Staff Publications

Staff Publications

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    'Staff publications' is the digital repository of Wageningen University & Research

    'Staff publications' contains references to publications authored by Wageningen University staff from 1976 onward.

    Publications authored by the staff of the Research Institutes are available from 1995 onwards.

    Full text documents are added when available. The database is updated daily and currently holds about 240,000 items, of which 72,000 in open access.

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Record number 506126
Title Metabolomics meets functional assays: coupling LC-MS and microfluidic cell-based receptor-ligand analyses
Author(s) Henquet, M.G.L.; Roelse, M.; Vos, R.C.H. de; Schipper, A.; Polder, G.; Ruijter, N.C.A. de; Hall, R.D.; Jongsma, M.A.
Source Metabolomics 12 (2016). - ISSN 1573-3882
DOI https://doi.org/10.1007/s11306-016-1057-y
Department(s) PRI BIOS Applied Metabolic Systems
WUR GTB Tuinbouw Technologie
Laboratory of Cell Biology
Publication type Refereed Article in a scientific journal
Publication year 2016
Keyword(s) metabolomics
Abstract Introduction

Metabolomics has become a valuable tool in many research areas. However, generating metabolomics-based biochemical profiles without any related bioactivity is only of indirect value in understanding a biological process. Therefore, metabolomics research could greatly benefit from tools that directly determine the bioactivity of the detected compounds.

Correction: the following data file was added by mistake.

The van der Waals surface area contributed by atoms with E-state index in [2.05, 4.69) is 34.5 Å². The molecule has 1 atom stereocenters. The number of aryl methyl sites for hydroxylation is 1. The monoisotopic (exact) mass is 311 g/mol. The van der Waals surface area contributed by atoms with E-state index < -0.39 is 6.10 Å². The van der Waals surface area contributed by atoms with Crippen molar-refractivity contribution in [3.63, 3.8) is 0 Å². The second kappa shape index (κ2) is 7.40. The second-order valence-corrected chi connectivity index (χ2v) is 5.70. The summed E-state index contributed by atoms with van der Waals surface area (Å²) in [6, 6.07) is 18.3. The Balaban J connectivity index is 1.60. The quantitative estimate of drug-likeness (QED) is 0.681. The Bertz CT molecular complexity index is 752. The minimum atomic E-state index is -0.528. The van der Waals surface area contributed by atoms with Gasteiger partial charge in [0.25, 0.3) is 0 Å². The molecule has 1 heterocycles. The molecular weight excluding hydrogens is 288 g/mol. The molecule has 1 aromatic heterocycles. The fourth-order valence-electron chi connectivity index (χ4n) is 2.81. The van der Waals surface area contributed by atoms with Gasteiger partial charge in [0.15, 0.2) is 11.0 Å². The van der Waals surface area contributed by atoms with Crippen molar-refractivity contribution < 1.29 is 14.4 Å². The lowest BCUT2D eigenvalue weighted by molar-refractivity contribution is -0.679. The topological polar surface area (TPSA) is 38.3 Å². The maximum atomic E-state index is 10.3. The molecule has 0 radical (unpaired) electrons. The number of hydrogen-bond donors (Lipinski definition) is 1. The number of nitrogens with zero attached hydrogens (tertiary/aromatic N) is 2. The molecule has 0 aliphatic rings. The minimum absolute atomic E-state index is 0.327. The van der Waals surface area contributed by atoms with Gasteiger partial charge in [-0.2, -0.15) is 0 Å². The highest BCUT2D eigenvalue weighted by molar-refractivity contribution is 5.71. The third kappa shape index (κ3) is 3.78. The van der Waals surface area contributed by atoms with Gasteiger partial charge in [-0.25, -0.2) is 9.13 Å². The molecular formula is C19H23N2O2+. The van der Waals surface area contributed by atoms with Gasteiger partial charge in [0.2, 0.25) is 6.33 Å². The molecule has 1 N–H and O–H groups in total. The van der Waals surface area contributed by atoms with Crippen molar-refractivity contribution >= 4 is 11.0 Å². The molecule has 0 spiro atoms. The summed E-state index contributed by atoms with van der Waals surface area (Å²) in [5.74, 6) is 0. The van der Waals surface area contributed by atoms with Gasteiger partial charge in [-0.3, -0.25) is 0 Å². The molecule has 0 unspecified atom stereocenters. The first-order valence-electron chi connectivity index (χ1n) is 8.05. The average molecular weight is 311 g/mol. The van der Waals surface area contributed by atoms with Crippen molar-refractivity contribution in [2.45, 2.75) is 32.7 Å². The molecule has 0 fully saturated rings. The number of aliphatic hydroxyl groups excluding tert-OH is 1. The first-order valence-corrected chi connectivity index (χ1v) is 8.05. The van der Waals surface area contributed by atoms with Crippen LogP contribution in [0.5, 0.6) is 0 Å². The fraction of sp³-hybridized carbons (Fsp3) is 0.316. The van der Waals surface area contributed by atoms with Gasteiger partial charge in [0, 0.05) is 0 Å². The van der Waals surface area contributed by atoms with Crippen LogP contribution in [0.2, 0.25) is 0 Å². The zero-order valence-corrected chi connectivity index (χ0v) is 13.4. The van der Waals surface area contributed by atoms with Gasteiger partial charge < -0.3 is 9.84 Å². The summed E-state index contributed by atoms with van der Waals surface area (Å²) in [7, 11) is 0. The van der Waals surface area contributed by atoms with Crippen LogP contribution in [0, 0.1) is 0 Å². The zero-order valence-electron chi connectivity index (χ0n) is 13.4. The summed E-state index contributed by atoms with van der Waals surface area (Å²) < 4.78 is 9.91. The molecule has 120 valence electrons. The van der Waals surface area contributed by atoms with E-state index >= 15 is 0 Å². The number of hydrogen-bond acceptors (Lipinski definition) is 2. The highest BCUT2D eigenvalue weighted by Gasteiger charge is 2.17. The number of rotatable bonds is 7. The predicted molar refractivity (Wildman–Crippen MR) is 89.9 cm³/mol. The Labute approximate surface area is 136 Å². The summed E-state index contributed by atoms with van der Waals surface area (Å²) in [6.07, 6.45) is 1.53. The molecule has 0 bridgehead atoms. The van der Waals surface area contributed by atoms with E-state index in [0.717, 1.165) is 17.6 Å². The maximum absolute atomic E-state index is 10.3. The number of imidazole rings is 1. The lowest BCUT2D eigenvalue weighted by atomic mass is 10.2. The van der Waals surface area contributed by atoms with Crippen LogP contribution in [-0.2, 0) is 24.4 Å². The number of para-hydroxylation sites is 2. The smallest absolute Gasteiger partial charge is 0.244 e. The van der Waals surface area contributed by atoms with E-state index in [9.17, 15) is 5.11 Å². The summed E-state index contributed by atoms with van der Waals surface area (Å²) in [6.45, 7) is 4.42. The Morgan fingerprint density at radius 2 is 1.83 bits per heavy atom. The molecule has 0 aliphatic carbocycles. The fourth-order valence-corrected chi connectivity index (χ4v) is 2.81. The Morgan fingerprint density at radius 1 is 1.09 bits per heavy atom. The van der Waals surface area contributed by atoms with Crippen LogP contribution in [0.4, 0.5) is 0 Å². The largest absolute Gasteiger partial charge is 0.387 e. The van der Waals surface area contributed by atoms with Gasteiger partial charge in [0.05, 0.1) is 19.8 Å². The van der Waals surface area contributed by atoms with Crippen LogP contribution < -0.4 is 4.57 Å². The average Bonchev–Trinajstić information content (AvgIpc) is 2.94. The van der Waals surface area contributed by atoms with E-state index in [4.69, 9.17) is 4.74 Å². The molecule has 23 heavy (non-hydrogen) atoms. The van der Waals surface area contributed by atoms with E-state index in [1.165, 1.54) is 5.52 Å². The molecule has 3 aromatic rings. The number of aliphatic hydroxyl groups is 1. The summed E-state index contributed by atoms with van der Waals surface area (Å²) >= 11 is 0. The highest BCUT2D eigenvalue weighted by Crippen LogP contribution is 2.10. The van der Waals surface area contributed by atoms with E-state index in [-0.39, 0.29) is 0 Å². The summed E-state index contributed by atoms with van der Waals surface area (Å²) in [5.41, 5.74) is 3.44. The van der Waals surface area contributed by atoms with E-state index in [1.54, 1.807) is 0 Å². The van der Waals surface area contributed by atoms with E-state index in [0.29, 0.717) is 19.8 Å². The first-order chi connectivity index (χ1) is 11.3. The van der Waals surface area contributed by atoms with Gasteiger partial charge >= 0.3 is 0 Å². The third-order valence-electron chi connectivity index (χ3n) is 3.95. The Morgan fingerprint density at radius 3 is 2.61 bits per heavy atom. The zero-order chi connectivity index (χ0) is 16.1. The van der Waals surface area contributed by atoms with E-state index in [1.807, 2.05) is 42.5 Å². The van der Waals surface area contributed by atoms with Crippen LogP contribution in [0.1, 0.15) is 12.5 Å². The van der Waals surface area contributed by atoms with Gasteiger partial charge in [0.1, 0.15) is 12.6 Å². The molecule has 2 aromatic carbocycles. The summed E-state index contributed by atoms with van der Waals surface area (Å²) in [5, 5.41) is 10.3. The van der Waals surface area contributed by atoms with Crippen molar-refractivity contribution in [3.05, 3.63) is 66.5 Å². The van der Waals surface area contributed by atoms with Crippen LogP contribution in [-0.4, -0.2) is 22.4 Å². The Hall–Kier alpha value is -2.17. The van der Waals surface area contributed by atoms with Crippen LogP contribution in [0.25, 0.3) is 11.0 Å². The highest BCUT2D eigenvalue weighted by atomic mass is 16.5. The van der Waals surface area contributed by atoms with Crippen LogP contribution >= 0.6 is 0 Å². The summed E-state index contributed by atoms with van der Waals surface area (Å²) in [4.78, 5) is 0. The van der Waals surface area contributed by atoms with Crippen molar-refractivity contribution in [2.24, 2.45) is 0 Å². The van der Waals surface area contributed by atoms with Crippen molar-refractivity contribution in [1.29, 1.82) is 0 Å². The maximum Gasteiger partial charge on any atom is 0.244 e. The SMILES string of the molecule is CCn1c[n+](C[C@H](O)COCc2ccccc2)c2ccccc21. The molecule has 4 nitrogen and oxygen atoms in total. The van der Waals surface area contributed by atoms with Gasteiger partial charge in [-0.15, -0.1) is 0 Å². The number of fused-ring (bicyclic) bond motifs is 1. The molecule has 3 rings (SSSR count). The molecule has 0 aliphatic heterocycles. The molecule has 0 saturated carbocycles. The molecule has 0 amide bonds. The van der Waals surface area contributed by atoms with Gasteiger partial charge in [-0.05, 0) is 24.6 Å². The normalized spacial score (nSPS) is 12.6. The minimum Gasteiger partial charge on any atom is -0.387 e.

Objective

We aimed to combine LC–MS metabolomics with a cell based receptor assay. This combination could increase the understanding of biological processes and may provide novel opportunities for functional metabolomics.

Methods

We developed a flow through biosensor with human cells expressing both the TRPV1, a calcium ion channel which responds to capsaicin, and the fluorescent intracellular calcium ion reporter, YC3.6. We have analysed three contrasting Capsicum varieties. Two were selected with contrasting degrees of spiciness for characterization by HPLC coupled to high mass resolution MS. Subsequently, the biosensor was then used to link individual pepper compounds with TRPV1 activity.

Results

Among the compounds in the crude pepper fruit extracts, we confirmed capsaicin and also identified both nordihydrocapsaicin and dihydrocapsaicin as true agonists of the TRPV1 receptor. Furthermore, the biosensor was able to detect receptor activity in extracts of both Capsicum fruits as well as a commercial product. Sensitivity of the biosensor to this commercial product was similar to the sensory threshold of a human sensory panel.

Conclusion

Our results demonstrate that the TRPV1 biosensor is suitable for detecting bioactive metabolites. Novel opportunities may lie in the development of a continuous functional assay, where the biosensor is directly coupled to the LC–MS.
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